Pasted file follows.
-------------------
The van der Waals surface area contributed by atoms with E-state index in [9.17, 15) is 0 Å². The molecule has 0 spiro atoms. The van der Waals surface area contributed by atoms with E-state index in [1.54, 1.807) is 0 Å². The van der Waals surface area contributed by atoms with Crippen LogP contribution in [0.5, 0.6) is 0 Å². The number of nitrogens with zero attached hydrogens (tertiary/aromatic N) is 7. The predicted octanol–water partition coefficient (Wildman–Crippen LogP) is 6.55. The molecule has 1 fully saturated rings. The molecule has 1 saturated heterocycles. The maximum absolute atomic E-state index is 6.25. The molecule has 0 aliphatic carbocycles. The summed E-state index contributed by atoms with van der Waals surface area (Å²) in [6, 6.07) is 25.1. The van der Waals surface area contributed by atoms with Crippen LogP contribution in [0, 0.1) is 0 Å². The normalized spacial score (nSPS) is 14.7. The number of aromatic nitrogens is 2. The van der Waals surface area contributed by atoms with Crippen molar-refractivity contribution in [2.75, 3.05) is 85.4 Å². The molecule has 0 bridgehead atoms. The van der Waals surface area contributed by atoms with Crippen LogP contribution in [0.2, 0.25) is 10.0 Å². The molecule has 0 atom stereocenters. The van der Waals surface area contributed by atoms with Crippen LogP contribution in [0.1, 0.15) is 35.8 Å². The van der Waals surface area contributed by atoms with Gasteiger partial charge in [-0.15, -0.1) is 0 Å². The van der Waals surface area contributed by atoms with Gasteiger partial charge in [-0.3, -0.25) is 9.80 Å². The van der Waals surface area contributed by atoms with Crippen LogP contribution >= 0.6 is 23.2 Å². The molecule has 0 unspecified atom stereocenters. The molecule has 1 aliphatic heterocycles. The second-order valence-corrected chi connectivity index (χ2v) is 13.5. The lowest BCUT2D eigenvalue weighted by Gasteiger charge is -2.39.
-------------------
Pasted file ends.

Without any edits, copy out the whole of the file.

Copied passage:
The van der Waals surface area contributed by atoms with E-state index in [9.17, 15) is 0 Å². The molecule has 0 spiro atoms. The van der Waals surface area contributed by atoms with E-state index in [1.54, 1.807) is 0 Å². The van der Waals surface area contributed by atoms with Crippen LogP contribution in [0.5, 0.6) is 0 Å². The number of nitrogens with zero attached hydrogens (tertiary/aromatic N) is 7. The predicted octanol–water partition coefficient (Wildman–Crippen LogP) is 6.55. The molecule has 1 fully saturated rings. The molecule has 1 saturated heterocycles. The maximum absolute atomic E-state index is 6.25. The molecule has 0 aliphatic carbocycles. The summed E-state index contributed by atoms with van der Waals surface area (Å²) in [6, 6.07) is 25.1. The van der Waals surface area contributed by atoms with Crippen LogP contribution in [0, 0.1) is 0 Å². The normalized spacial score (nSPS) is 14.7. The number of aromatic nitrogens is 2. The van der Waals surface area contributed by atoms with Crippen molar-refractivity contribution in [2.75, 3.05) is 85.4 Å². The molecule has 0 bridgehead atoms. The van der Waals surface area contributed by atoms with Crippen LogP contribution in [0.2, 0.25) is 10.0 Å². The molecule has 0 atom stereocenters. The van der Waals surface area contributed by atoms with Crippen LogP contribution in [0.1, 0.15) is 35.8 Å². The van der Waals surface area contributed by atoms with Gasteiger partial charge in [-0.15, -0.1) is 0 Å². The van der Waals surface area contributed by atoms with Gasteiger partial charge in [-0.3, -0.25) is 9.80 Å². The van der Waals surface area contributed by atoms with Crippen LogP contribution >= 0.6 is 23.2 Å². The molecule has 0 unspecified atom stereocenters. The molecule has 1 aliphatic heterocycles. The second-order valence-corrected chi connectivity index (χ2v) is 13.5. The lowest BCUT2D eigenvalue weighted by Gasteiger charge is -2.39.